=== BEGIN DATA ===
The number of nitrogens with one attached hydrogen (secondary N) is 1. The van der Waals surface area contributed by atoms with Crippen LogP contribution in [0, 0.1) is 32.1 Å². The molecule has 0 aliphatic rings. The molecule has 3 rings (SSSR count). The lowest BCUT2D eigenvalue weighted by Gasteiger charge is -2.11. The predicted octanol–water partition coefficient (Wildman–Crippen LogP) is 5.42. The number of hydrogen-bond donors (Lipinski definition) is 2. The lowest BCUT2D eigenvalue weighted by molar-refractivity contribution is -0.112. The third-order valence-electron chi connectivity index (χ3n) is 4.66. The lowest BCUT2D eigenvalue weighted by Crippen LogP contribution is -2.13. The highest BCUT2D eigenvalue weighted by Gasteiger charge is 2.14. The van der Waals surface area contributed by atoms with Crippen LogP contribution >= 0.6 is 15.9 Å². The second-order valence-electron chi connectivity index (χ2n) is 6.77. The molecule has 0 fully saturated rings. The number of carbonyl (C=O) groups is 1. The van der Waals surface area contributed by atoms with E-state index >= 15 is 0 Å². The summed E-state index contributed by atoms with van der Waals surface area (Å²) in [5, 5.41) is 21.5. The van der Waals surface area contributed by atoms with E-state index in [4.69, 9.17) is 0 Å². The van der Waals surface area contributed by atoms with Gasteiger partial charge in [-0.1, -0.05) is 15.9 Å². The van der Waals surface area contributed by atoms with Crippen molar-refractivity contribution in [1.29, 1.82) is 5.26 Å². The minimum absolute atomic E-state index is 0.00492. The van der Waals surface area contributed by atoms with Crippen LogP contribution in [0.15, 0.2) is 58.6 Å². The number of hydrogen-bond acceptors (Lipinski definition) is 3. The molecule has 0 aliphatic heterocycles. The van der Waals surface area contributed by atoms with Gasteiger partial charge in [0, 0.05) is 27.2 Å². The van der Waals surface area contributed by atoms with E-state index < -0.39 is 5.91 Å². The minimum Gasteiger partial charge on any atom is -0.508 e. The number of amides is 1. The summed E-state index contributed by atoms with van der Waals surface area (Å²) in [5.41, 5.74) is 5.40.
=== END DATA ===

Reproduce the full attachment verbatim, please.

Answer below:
The number of nitrogens with one attached hydrogen (secondary N) is 1. The van der Waals surface area contributed by atoms with Crippen LogP contribution in [0, 0.1) is 32.1 Å². The molecule has 0 aliphatic rings. The molecule has 3 rings (SSSR count). The lowest BCUT2D eigenvalue weighted by Gasteiger charge is -2.11. The predicted octanol–water partition coefficient (Wildman–Crippen LogP) is 5.42. The number of hydrogen-bond donors (Lipinski definition) is 2. The lowest BCUT2D eigenvalue weighted by molar-refractivity contribution is -0.112. The third-order valence-electron chi connectivity index (χ3n) is 4.66. The lowest BCUT2D eigenvalue weighted by Crippen LogP contribution is -2.13. The highest BCUT2D eigenvalue weighted by Gasteiger charge is 2.14. The van der Waals surface area contributed by atoms with Crippen LogP contribution >= 0.6 is 15.9 Å². The second-order valence-electron chi connectivity index (χ2n) is 6.77. The molecule has 0 fully saturated rings. The number of carbonyl (C=O) groups is 1. The van der Waals surface area contributed by atoms with E-state index >= 15 is 0 Å². The summed E-state index contributed by atoms with van der Waals surface area (Å²) in [5, 5.41) is 21.5. The van der Waals surface area contributed by atoms with E-state index in [4.69, 9.17) is 0 Å². The van der Waals surface area contributed by atoms with Gasteiger partial charge in [-0.1, -0.05) is 15.9 Å². The van der Waals surface area contributed by atoms with Crippen molar-refractivity contribution in [1.29, 1.82) is 5.26 Å². The minimum absolute atomic E-state index is 0.00492. The van der Waals surface area contributed by atoms with Crippen LogP contribution in [0.15, 0.2) is 58.6 Å². The number of hydrogen-bond acceptors (Lipinski definition) is 3. The molecule has 0 aliphatic heterocycles. The van der Waals surface area contributed by atoms with Gasteiger partial charge in [0, 0.05) is 27.2 Å². The van der Waals surface area contributed by atoms with E-state index < -0.39 is 5.91 Å². The minimum Gasteiger partial charge on any atom is -0.508 e. The number of amides is 1. The summed E-state index contributed by atoms with van der Waals surface area (Å²) in [5.41, 5.74) is 5.40.